# How do you find the derivative of  y=arcsin(e^x)?

Sep 10, 2016

$\frac{\mathrm{dy}}{\mathrm{dx}} = {e}^{x} / \sqrt{1 - {e}^{2 x}}$

#### Explanation:

Alternative approach (basically the same as the one already presented):

Note that $y = \arcsin \left({e}^{x}\right)$ can be manipulated to say that $\sin \left(y\right) = {e}^{x}$.

Take the derivative of both sides with respect to $x$. Recall that the chain rule will be used on the left side: $\cos \left(y\right) \frac{\mathrm{dy}}{\mathrm{dx}} = {e}^{x}$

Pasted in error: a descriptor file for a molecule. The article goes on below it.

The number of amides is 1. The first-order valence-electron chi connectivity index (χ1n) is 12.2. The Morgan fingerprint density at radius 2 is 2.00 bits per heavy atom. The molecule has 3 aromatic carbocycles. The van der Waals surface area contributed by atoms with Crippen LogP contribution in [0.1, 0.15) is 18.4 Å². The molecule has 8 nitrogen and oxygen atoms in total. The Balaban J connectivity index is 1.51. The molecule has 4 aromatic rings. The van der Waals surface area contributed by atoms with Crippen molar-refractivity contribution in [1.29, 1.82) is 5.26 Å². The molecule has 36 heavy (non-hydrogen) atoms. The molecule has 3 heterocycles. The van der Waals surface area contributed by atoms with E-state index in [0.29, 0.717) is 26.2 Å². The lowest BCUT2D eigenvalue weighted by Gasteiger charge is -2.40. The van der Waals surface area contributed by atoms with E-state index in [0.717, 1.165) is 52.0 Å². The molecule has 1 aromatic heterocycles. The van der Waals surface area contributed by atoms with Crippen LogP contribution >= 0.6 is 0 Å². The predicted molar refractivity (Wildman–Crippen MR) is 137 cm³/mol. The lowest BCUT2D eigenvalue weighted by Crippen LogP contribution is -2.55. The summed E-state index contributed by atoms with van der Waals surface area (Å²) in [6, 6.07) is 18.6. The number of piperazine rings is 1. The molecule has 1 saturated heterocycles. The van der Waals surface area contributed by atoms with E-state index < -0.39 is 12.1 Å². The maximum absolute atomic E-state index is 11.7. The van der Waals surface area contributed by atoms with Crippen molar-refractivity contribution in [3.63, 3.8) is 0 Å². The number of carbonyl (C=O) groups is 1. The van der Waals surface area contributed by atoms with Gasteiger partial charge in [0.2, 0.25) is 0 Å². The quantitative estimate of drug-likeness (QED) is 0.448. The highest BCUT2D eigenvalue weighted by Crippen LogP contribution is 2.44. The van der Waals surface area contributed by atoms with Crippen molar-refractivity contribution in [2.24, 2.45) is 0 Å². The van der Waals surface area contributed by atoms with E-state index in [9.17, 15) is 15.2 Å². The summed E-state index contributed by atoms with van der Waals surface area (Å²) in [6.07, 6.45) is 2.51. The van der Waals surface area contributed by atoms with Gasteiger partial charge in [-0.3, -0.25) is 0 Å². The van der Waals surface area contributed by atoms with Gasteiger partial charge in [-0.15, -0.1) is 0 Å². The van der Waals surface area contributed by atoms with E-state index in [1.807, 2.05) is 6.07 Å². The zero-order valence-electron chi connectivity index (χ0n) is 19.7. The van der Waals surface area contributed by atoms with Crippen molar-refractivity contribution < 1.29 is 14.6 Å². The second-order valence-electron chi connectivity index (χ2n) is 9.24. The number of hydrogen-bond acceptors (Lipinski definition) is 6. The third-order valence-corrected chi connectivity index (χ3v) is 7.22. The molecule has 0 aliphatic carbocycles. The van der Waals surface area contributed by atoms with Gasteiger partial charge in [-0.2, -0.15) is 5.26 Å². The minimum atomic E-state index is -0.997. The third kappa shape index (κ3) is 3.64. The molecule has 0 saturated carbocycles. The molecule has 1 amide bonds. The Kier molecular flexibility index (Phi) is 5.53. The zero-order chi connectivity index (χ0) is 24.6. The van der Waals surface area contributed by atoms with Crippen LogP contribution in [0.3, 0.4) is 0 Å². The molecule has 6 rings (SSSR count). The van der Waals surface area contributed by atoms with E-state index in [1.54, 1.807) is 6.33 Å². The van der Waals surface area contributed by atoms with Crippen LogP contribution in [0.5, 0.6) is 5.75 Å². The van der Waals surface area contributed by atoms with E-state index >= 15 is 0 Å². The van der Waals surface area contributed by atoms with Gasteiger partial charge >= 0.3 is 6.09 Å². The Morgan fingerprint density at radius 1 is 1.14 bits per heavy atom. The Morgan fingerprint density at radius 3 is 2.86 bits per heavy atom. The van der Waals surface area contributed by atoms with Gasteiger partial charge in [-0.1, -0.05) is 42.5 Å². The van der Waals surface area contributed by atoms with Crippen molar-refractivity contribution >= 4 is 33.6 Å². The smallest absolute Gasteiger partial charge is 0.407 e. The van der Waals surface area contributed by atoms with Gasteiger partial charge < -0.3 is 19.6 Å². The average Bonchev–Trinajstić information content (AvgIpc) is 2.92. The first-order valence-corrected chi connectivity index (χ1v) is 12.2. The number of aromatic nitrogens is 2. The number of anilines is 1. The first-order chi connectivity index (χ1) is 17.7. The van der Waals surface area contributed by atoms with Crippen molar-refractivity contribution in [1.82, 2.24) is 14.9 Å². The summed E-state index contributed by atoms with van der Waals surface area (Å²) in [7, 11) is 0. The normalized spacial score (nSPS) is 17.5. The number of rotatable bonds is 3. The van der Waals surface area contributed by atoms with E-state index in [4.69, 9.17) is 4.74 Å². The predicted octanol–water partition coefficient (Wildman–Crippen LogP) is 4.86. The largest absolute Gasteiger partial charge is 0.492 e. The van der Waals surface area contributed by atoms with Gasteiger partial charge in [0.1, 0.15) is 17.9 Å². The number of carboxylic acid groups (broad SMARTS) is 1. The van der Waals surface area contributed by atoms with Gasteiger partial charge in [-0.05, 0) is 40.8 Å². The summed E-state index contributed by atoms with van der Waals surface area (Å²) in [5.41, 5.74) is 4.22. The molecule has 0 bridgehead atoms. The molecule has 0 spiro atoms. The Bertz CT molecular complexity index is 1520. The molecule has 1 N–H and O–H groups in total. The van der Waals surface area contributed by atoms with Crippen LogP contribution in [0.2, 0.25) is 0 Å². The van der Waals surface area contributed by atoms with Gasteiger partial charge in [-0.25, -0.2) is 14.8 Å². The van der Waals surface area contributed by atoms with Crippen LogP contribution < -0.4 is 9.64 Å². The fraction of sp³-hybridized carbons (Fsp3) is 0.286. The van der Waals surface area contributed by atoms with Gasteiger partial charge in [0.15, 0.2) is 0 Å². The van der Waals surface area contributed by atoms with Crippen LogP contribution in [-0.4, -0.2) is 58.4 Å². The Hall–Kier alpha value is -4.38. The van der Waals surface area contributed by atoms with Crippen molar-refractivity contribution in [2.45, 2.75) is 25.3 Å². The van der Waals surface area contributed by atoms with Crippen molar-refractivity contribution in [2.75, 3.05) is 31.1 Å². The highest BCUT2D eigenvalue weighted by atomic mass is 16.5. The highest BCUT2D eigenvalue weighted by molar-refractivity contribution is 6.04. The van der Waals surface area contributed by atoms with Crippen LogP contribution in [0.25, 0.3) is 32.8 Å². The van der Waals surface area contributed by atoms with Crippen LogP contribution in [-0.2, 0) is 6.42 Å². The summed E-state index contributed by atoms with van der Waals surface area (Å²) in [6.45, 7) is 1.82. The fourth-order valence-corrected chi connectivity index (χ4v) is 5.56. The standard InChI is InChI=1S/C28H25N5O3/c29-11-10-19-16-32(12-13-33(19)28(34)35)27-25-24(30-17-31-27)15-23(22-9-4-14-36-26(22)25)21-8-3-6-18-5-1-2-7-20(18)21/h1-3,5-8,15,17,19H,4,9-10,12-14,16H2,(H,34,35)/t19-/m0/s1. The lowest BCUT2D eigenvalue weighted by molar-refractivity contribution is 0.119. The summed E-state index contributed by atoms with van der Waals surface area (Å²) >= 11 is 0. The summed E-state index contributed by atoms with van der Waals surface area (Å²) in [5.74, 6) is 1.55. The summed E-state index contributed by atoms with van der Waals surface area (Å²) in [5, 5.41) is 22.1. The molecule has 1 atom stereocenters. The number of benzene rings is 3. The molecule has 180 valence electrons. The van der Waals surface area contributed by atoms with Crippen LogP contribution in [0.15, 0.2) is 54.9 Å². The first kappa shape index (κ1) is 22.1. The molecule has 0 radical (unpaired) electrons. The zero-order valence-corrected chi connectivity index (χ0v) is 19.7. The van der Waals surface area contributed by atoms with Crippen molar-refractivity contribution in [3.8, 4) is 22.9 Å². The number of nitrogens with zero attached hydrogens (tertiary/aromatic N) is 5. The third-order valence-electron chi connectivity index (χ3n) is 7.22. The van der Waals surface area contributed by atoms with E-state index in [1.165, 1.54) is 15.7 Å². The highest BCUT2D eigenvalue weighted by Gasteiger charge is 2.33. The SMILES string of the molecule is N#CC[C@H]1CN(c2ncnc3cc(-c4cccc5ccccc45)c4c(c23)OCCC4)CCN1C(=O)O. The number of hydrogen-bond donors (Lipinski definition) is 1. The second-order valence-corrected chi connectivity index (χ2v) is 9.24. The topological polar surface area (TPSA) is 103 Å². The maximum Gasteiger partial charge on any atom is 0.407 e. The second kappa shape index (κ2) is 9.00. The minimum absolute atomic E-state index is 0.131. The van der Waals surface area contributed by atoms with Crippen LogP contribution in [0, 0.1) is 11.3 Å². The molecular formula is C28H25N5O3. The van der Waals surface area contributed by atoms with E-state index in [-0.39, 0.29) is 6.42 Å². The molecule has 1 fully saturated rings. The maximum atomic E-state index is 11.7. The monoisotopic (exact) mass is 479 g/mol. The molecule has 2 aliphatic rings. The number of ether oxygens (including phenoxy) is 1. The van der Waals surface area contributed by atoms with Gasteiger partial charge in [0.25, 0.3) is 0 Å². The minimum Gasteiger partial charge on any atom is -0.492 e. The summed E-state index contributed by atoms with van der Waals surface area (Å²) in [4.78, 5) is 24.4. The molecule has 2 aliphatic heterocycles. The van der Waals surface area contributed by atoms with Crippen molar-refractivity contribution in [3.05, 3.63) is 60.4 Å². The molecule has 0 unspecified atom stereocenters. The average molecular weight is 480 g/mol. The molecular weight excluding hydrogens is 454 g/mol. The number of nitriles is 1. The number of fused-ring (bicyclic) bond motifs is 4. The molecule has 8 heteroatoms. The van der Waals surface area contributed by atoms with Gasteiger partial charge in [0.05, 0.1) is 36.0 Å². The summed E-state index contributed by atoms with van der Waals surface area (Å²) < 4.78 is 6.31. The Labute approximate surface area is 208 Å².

Solving for $\frac{\mathrm{dy}}{\mathrm{dx}}$ gives $\frac{\mathrm{dy}}{\mathrm{dx}} = {e}^{x} / \cos \left(y\right)$. We know that $\sin \left(y\right) = {e}^{x}$, so we can write $\cos \left(y\right)$ as cos(y)=sqrt(1-sin^2(y). Note that this relationship comes from the Pythagorean identity ${\sin}^{2} \left(y\right) + {\cos}^{2} \left(y\right) = 1$.

Thus, we have $\frac{\mathrm{dy}}{\mathrm{dx}} = {e}^{x} / \sqrt{1 - {\sin}^{2} \left(y\right)}$. And, since we know that $\sin \left(y\right) = {e}^{x}$, this gives a fully simplified derivative of $\frac{\mathrm{dy}}{\mathrm{dx}} = {e}^{x} / \sqrt{1 - {e}^{2 x}}$.